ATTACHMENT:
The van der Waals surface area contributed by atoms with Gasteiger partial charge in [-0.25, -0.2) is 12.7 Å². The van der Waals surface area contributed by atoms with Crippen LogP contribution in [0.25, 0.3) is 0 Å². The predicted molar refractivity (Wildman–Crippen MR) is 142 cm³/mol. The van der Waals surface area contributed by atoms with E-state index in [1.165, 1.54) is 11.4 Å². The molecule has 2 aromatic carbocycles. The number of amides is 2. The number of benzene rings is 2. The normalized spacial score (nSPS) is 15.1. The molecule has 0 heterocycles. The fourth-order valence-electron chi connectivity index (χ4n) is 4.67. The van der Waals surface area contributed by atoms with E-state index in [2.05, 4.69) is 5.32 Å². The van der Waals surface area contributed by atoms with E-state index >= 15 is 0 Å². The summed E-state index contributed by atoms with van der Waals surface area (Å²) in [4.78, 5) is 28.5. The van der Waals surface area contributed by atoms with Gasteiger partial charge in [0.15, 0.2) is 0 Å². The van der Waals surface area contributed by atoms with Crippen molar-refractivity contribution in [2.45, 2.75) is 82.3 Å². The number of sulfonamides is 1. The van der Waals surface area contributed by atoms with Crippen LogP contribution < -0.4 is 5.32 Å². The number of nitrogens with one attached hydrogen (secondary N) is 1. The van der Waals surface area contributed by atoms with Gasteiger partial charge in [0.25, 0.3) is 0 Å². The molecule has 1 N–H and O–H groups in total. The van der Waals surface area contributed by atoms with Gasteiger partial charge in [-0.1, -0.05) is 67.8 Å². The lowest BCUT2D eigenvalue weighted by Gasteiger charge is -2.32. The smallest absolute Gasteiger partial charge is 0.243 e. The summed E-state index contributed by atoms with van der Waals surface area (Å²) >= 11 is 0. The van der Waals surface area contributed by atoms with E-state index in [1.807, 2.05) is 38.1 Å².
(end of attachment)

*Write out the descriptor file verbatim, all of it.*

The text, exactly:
The van der Waals surface area contributed by atoms with Gasteiger partial charge in [-0.25, -0.2) is 12.7 Å². The van der Waals surface area contributed by atoms with Crippen LogP contribution in [0.25, 0.3) is 0 Å². The predicted molar refractivity (Wildman–Crippen MR) is 142 cm³/mol. The van der Waals surface area contributed by atoms with E-state index in [1.165, 1.54) is 11.4 Å². The molecule has 2 aromatic carbocycles. The number of amides is 2. The number of benzene rings is 2. The normalized spacial score (nSPS) is 15.1. The molecule has 0 heterocycles. The fourth-order valence-electron chi connectivity index (χ4n) is 4.67. The van der Waals surface area contributed by atoms with E-state index in [2.05, 4.69) is 5.32 Å². The van der Waals surface area contributed by atoms with E-state index >= 15 is 0 Å². The summed E-state index contributed by atoms with van der Waals surface area (Å²) in [4.78, 5) is 28.5. The van der Waals surface area contributed by atoms with Gasteiger partial charge in [0.15, 0.2) is 0 Å². The van der Waals surface area contributed by atoms with Crippen molar-refractivity contribution in [2.45, 2.75) is 82.3 Å². The number of sulfonamides is 1. The van der Waals surface area contributed by atoms with Crippen LogP contribution < -0.4 is 5.32 Å². The number of nitrogens with one attached hydrogen (secondary N) is 1. The van der Waals surface area contributed by atoms with Gasteiger partial charge in [0.25, 0.3) is 0 Å². The molecule has 1 N–H and O–H groups in total. The van der Waals surface area contributed by atoms with Gasteiger partial charge in [-0.1, -0.05) is 67.8 Å². The lowest BCUT2D eigenvalue weighted by Gasteiger charge is -2.32. The smallest absolute Gasteiger partial charge is 0.243 e. The summed E-state index contributed by atoms with van der Waals surface area (Å²) >= 11 is 0. The van der Waals surface area contributed by atoms with E-state index in [1.807, 2.05) is 38.1 Å².